Sex Offender Registration Act Case Study

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I. INTRODUCTION

In 2015, the Sex Offender Registration Act (Penal Code section 290) is a California sex offender registration statute. Section 290 was intended to promote the state interest in controlling and preventing recidivism in sex offenders. In addition, it serves an important public purpose by compelling registration of sex offenders who were violent and required public surveillance. This statute gave judges the choice to enforce registration on an adult who has non-forcible vaginal sex with a 16 year old or older. However, there is a mandatory lifetime registration for an adult who has non-forcible oral sex with a 16 year old. Thus, an equal protection issues had come into question.

In 2006, People v. Hofsherier, the California …show more content…

Plaintiffs plead guilty under Section 288, resulting in a two-year sentence and mandatory sex offender registration under section 290. In 2006, resulting from the Hofsheier decision, the Plaintiff filed a petition seeking to be relieved of the sex offender registration requirement under Penal Code section 290. The Superior Court denied the petition referring to People v. Manchel, a case that had rejected a Hofsheier claim by a 29 year old man convicted of section 288 (same felony the Johnson was convicted of) and the Plaintiff …show more content…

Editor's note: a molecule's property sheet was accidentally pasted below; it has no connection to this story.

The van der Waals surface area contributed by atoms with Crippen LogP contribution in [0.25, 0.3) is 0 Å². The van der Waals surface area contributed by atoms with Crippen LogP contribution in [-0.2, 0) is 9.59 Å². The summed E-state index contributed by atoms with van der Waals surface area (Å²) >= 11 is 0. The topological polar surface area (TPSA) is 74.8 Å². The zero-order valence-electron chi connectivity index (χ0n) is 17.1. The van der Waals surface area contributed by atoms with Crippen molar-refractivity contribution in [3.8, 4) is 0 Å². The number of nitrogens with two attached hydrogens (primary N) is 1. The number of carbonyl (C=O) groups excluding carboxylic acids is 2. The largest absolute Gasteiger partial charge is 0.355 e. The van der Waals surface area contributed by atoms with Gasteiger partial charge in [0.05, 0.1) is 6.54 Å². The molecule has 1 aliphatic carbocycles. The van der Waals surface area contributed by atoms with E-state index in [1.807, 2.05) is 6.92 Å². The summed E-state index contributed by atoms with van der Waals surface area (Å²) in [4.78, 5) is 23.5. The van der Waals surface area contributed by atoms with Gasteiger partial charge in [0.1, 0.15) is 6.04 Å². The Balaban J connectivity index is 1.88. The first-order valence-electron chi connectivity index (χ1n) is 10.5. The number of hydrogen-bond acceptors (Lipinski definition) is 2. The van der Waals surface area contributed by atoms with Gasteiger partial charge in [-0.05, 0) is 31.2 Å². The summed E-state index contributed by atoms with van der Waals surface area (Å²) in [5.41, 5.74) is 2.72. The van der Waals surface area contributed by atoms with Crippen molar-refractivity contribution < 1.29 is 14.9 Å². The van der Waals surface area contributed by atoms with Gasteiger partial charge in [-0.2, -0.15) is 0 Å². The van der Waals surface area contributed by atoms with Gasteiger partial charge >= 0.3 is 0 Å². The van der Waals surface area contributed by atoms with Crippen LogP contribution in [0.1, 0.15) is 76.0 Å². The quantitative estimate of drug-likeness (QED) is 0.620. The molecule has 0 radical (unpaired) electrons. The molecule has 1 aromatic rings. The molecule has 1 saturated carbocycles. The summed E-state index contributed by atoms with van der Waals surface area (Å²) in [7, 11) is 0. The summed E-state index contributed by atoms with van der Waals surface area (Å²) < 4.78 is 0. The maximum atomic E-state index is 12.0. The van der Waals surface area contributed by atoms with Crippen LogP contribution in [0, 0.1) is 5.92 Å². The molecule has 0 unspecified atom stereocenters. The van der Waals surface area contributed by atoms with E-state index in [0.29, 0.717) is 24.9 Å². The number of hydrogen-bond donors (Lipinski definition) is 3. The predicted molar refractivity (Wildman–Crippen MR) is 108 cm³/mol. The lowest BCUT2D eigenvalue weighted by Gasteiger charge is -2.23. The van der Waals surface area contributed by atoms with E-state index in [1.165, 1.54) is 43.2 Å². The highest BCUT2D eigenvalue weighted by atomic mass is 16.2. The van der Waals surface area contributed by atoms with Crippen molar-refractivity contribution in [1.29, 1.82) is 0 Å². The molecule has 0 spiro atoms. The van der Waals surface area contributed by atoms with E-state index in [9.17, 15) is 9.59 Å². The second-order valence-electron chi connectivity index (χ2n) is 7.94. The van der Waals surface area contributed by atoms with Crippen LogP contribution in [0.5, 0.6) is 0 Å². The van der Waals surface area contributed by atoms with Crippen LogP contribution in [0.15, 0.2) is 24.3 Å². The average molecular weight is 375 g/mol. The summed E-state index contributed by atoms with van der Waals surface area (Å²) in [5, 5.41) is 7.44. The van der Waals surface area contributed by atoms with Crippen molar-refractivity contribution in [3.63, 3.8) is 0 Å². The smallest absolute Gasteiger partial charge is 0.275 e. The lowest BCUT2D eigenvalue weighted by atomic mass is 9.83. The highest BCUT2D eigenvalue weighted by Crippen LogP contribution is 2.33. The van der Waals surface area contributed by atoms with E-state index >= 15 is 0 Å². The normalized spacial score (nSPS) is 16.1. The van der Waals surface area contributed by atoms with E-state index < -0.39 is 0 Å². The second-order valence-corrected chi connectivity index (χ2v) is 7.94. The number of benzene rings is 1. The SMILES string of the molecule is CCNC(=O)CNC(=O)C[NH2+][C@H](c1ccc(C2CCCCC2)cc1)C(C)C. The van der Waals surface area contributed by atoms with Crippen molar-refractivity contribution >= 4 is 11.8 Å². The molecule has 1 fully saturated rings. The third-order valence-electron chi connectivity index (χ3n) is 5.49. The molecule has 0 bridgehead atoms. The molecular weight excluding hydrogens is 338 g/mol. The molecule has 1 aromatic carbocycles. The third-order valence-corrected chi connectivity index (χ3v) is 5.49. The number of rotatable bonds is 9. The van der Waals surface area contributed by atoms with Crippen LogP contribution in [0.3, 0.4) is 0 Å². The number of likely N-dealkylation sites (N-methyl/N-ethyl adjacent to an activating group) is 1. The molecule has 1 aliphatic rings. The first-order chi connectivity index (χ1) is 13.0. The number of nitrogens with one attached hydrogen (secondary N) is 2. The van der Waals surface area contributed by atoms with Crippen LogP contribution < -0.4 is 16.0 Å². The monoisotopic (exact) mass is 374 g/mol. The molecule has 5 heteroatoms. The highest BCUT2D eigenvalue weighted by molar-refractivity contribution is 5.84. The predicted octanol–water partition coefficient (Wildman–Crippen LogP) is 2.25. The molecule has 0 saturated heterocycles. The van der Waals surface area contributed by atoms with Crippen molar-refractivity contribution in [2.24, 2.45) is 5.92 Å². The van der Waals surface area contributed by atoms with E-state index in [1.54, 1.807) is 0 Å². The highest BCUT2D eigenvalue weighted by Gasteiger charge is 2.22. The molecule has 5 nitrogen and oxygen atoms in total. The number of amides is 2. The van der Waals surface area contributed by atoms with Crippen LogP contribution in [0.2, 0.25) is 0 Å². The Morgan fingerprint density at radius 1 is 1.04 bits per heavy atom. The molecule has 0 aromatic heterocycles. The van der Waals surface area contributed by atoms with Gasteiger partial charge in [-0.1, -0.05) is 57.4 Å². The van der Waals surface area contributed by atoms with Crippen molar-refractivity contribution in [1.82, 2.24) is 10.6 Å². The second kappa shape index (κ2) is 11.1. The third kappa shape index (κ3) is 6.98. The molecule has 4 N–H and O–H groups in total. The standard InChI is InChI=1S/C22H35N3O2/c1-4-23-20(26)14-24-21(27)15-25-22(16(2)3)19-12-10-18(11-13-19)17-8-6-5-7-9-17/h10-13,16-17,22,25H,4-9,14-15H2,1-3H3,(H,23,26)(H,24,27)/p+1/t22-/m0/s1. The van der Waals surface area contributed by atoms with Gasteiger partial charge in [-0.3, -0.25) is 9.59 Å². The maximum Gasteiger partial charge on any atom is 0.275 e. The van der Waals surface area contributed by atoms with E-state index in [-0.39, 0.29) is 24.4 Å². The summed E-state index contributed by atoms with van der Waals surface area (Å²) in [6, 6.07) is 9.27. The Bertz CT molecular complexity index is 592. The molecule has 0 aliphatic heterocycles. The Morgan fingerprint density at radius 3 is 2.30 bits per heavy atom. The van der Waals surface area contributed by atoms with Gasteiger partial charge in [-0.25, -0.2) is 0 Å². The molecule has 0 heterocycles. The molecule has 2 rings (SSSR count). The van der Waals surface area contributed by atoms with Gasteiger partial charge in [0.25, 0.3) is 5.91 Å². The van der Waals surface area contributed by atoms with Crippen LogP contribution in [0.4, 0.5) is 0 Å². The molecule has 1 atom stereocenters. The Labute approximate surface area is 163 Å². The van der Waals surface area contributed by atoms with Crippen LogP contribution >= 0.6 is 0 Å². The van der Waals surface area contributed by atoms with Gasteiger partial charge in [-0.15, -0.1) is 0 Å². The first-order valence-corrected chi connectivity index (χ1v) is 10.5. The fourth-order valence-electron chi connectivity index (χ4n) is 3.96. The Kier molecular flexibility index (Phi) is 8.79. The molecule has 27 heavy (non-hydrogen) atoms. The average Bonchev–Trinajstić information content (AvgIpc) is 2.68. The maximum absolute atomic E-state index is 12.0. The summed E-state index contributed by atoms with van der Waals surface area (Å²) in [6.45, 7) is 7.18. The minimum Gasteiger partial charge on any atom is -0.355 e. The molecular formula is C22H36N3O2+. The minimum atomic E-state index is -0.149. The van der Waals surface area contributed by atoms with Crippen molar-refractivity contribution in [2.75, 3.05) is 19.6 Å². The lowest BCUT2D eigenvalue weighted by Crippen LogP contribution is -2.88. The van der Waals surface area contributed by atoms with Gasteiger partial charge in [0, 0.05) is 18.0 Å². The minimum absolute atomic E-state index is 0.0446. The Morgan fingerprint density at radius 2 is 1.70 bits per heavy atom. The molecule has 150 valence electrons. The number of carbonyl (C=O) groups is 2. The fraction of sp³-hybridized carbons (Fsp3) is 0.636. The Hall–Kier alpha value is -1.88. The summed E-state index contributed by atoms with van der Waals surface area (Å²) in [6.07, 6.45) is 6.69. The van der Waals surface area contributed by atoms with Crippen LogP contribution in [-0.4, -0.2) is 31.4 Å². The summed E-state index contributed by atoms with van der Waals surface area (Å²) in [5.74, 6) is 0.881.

Stare Decisis
Examining Hofsherier’s equal protection analysis the majority in Johnson not only held that the analysis was wrong but also concluded that stare decisis did not compelled to court to follow Hofsheier as precedent. In addition, Johnson indicated that Hofsheier’s analysis was faulty, which resulted in a number of sex crimes against minors. The Court referred to these “broad consequences” as the reason why stare decisis should not be allowed in order to correct an error in our constitutional jurisprudence.

Stare decisis is one of the most important doctrines for the legal system. The doctrine states that courts are bound by decisions held in earlier cases. However, I agree with the reasoning in Johnson, a court should be allowed to correct the effects of a prior court ruling if the ruling was badly reasoned and has a negative impact on society. The criminal justice system, which includes the courts, was established to control crime and enforce punishments on those who violated the law. Stare decisis should not apply to a court correcting a prior court decision, which consequences resulted in contradicting the establishment of the criminal justice

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